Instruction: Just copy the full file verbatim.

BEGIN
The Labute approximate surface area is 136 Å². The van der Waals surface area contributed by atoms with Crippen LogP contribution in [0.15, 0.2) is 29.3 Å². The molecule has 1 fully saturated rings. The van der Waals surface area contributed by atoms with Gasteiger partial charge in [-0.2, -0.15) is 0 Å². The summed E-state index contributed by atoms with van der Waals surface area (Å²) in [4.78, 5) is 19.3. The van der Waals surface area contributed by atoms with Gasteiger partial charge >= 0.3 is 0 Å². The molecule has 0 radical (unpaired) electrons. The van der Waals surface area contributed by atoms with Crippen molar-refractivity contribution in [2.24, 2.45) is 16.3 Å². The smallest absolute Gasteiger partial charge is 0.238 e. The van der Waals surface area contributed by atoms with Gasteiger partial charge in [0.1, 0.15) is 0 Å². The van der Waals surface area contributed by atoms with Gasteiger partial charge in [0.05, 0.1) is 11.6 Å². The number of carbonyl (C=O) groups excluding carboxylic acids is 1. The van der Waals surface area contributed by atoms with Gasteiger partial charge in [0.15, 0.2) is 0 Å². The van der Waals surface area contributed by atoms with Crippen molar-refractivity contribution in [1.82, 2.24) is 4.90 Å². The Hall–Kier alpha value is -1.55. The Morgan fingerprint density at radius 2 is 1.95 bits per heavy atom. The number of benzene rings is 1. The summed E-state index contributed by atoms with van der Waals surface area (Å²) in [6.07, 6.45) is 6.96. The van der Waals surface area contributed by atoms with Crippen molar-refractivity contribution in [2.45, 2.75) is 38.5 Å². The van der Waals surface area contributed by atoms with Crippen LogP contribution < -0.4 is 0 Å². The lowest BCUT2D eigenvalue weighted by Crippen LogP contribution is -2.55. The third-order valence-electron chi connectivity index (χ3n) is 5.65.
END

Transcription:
The Labute approximate surface area is 136 Å². The van der Waals surface area contributed by atoms with Crippen LogP contribution in [0.15, 0.2) is 29.3 Å². The molecule has 1 fully saturated rings. The van der Waals surface area contributed by atoms with Gasteiger partial charge in [-0.2, -0.15) is 0 Å². The summed E-state index contributed by atoms with van der Waals surface area (Å²) in [4.78, 5) is 19.3. The van der Waals surface area contributed by atoms with Gasteiger partial charge >= 0.3 is 0 Å². The molecule has 0 radical (unpaired) electrons. The van der Waals surface area contributed by atoms with Crippen molar-refractivity contribution in [2.24, 2.45) is 16.3 Å². The smallest absolute Gasteiger partial charge is 0.238 e. The van der Waals surface area contributed by atoms with Gasteiger partial charge in [0.1, 0.15) is 0 Å². The van der Waals surface area contributed by atoms with Gasteiger partial charge in [0.05, 0.1) is 11.6 Å². The number of carbonyl (C=O) groups excluding carboxylic acids is 1. The van der Waals surface area contributed by atoms with Gasteiger partial charge in [0.15, 0.2) is 0 Å². The van der Waals surface area contributed by atoms with Crippen molar-refractivity contribution in [1.82, 2.24) is 4.90 Å². The Hall–Kier alpha value is -1.55. The Morgan fingerprint density at radius 2 is 1.95 bits per heavy atom. The number of benzene rings is 1. The summed E-state index contributed by atoms with van der Waals surface area (Å²) in [6.07, 6.45) is 6.96. The van der Waals surface area contributed by atoms with Crippen molar-refractivity contribution in [2.45, 2.75) is 38.5 Å². The van der Waals surface area contributed by atoms with Crippen LogP contribution < -0.4 is 0 Å². The lowest BCUT2D eigenvalue weighted by Crippen LogP contribution is -2.55. The third-order valence-electron chi connectivity index (χ3n) is 5.65.